IVF: The Egg-ception to the Rule
After sharing that I went through IVF, I got an overwhelming response from you guys. Some of you are interested in going through IVF but are scared of disappointment. Some of you are thinking of freezing your eggs and others have already made that investment. I have had several conversations with friends, particularly those who are single, younger than forty and who have yet to conceive any children, that they should think about freezing their eggs. This way the age of their eggs will reflect the age they were when they had them retrieved. Therefore, giving the eggs a better chance of making it all the way. And, providing a back-up plan in the event they are finding it difficult to conceive naturally.
It’s important to know that women in their twenties and thirties can have difficulty conceiving as well. Women over forty are not the only ones that can be affected by this issue. The number of eggs you have retrieved does matter but the quality does too. Together, this is known as your ovarian reserve. You can have a good number of eggs retrieved but it does not mean your eggs will be healthy enough to develop. Your eggs need to have the proper chromosomes and the ability to combine those chromosomes with sperm. If that doesn’t happen achieving pregnancy can be impossible.
I have to admit when starting my journey with IVF I had no idea what to expect. I just made up in my mind that I would be positive the entire way — no matter what.
Thursday, January 26, 2017 was my retrieval day. The egg retrieval process involves a needle being passed through the top of your vagina under ultrasound guidance to get to your ovary and follicles. The fluid in the follicles is aspirated through the needle and the eggs detach from the follicle wall and are sucked out of the ovary. Fun stuff right? Well too bad you aren’t awake to see or feel any of this going on. You will be put under anesthesia for this procedure. The process takes only about ten minutes.
The day before my procedure, my nurse informed me that I had SEVENTEEN follicles — which she said was really good. It’s important to know that not every follicle will have a good egg or an egg at all for that matter..
We have to be at the facility by 6 a.m. I can’t eat any food or drink after midnight which is pretty normal when being put under anesthesia. The facility is about 40 minutes away so we get on the road at 5 a.m. When we arrive we have to fill out paperwork and are split up for about thirty minutes or so. Even though my husband provided sperm weeks ago that they froze, they want him to provide a fresh batch, which they prefer when putting the egg and sperm together for fertilization. The frozen sperm is back up much like those eggs you may decide to freeze.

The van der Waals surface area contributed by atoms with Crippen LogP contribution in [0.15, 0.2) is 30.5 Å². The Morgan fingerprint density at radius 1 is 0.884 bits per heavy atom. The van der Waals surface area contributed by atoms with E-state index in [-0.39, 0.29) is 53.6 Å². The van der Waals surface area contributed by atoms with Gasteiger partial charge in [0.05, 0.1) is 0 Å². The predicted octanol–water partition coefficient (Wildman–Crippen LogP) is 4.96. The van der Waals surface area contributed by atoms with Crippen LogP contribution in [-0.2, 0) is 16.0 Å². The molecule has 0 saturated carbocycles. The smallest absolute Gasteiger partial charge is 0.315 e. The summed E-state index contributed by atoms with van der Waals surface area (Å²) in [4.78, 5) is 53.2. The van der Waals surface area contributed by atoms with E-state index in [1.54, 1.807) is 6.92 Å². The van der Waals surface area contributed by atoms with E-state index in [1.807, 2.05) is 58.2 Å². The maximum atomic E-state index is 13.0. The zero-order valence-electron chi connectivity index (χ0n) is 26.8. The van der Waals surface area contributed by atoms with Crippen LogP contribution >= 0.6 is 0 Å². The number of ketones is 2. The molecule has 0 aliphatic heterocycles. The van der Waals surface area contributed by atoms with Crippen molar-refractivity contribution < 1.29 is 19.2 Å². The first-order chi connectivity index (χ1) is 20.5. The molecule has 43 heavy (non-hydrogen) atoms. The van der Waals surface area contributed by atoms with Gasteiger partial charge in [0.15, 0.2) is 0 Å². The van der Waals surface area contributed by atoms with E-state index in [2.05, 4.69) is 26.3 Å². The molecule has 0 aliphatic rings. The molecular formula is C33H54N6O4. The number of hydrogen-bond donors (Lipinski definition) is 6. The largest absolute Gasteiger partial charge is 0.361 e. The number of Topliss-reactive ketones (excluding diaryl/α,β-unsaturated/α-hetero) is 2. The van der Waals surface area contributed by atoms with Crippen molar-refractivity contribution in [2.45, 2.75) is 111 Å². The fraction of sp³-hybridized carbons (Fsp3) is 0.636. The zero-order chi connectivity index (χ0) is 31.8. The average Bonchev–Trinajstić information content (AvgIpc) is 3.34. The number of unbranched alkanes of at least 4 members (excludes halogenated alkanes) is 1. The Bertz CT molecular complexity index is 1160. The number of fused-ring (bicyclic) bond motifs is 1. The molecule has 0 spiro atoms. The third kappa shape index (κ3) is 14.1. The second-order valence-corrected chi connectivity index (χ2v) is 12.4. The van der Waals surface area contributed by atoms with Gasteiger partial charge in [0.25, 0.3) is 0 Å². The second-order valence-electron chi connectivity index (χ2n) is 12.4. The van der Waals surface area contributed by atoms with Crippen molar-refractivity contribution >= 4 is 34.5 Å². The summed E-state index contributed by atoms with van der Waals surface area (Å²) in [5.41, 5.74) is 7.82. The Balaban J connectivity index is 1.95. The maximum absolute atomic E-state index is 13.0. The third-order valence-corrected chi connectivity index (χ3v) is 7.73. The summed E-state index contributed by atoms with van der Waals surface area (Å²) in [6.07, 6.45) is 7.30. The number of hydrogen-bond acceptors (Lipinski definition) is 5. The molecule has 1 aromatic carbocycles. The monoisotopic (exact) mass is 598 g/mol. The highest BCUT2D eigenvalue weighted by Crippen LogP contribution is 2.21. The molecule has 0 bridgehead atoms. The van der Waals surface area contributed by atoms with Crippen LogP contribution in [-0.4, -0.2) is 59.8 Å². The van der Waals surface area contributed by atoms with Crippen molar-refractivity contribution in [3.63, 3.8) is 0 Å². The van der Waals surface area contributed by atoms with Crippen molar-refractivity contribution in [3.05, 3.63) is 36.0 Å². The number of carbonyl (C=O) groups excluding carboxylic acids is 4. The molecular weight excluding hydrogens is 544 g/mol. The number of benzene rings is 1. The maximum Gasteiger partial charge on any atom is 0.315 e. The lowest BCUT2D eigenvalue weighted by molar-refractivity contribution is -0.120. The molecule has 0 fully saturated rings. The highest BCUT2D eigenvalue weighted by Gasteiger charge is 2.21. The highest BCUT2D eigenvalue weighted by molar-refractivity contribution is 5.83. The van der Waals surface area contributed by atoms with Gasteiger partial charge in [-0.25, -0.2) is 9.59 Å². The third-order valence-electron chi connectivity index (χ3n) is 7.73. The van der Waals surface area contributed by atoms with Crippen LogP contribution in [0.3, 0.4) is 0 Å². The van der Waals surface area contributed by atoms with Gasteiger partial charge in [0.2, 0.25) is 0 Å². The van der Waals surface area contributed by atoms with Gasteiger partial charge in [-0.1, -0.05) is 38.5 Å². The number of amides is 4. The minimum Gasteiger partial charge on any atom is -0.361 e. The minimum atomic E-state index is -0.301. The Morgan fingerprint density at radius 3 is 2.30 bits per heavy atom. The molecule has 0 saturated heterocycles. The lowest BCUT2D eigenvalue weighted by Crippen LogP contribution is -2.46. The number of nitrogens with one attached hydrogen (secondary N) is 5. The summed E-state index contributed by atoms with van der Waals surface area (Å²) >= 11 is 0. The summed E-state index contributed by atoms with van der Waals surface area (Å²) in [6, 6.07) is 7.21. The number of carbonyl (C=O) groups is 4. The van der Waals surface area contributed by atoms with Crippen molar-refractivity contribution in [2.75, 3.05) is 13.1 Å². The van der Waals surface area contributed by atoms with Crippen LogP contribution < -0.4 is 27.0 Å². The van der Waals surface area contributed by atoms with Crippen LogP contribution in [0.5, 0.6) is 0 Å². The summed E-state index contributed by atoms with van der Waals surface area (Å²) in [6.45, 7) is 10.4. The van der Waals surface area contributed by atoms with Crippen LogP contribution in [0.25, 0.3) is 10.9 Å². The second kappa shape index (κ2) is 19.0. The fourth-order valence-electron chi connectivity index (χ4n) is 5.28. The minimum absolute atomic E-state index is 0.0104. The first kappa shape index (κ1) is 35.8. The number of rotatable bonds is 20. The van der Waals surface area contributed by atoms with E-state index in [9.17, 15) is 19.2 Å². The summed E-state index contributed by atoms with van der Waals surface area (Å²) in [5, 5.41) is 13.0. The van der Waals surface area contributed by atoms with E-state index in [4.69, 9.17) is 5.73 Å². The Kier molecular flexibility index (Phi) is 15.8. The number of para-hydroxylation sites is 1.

When I wake up from my procedure, I’m a little groggy but the first person I see is my hubby. Then the nurse swoops in with excitement to tell me they were able to retrieve TEN eggs!! That’s pretty good for an ole gal. The next day we receive our fertilization results. NINE, I say NINE, of the eggs matured and all ten fertilized!! Say what now? My nurse said, “Monique I’m not trying to be disrespectful but for a woman your age this is amazing.” And I told her, “No, God is amazing!” #MyFaithIsLit
After this process we have to wait five days to see how many of what are now embryos, grow into blastocysts. Which at this stage they are ready to be transferred to the uterus.
Wednesday, February 1, 2017 at 3:46 p.m., I get an email from my nurse telling me that FIVE of the embryos made it to day five. Which you should realize is normal. Even with a natural pregnancy all of your embryos will not make it. Can you imagine if every woman had more than one child each pregnancy? You see, the way my uterus is set up … lol.
If you read my first IVF post, Journey to Pregnancy you know my husband and I decided to do genetic testing — PGS, pre-implantation genetic screening. We mainly decided to do this testing because of my age. There is a higher probability of abnormalities to occur the older you are. Everyone we’ve spoken to who has gone through IVF whether younger or older, chose to go through this testing. The test not only looks for genetic or chromosomal disorders but it also increases the chances of a live birth. This test is usually not covered by insurance.
I know I know. This all seems like a lot — challenging even. But anything worth having may take you going through some challenging, uncomfortable moments — doing things you never knew you had the strength or courage to do. I can tell you I have a newfound respect and understanding for what it takes to conceive a child. I really had no idea of every aspect that has to happen. How many things have to line up. It’s been an exceptional journey to say the least.